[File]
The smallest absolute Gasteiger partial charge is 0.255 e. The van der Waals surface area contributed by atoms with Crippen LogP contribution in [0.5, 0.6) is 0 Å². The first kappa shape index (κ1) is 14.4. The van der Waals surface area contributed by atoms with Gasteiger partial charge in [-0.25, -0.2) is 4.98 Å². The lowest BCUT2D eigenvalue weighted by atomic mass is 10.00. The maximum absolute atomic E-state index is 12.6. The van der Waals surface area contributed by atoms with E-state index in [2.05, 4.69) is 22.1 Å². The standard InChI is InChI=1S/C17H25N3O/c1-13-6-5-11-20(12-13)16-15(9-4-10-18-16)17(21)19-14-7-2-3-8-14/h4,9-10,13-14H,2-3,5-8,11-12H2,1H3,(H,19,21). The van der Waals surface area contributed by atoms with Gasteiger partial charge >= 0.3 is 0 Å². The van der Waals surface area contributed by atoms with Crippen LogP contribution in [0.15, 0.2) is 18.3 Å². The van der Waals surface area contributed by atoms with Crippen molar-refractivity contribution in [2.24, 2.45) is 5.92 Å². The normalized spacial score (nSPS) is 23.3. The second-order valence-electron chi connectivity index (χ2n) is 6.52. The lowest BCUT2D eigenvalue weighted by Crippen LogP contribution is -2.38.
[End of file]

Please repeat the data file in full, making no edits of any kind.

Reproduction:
The smallest absolute Gasteiger partial charge is 0.255 e. The van der Waals surface area contributed by atoms with Crippen LogP contribution in [0.5, 0.6) is 0 Å². The first kappa shape index (κ1) is 14.4. The van der Waals surface area contributed by atoms with Gasteiger partial charge in [-0.25, -0.2) is 4.98 Å². The lowest BCUT2D eigenvalue weighted by atomic mass is 10.00. The maximum absolute atomic E-state index is 12.6. The van der Waals surface area contributed by atoms with E-state index in [2.05, 4.69) is 22.1 Å². The standard InChI is InChI=1S/C17H25N3O/c1-13-6-5-11-20(12-13)16-15(9-4-10-18-16)17(21)19-14-7-2-3-8-14/h4,9-10,13-14H,2-3,5-8,11-12H2,1H3,(H,19,21). The van der Waals surface area contributed by atoms with Gasteiger partial charge >= 0.3 is 0 Å². The van der Waals surface area contributed by atoms with Crippen LogP contribution in [0.15, 0.2) is 18.3 Å². The van der Waals surface area contributed by atoms with Crippen molar-refractivity contribution in [2.24, 2.45) is 5.92 Å². The normalized spacial score (nSPS) is 23.3. The second-order valence-electron chi connectivity index (χ2n) is 6.52. The lowest BCUT2D eigenvalue weighted by Crippen LogP contribution is -2.38.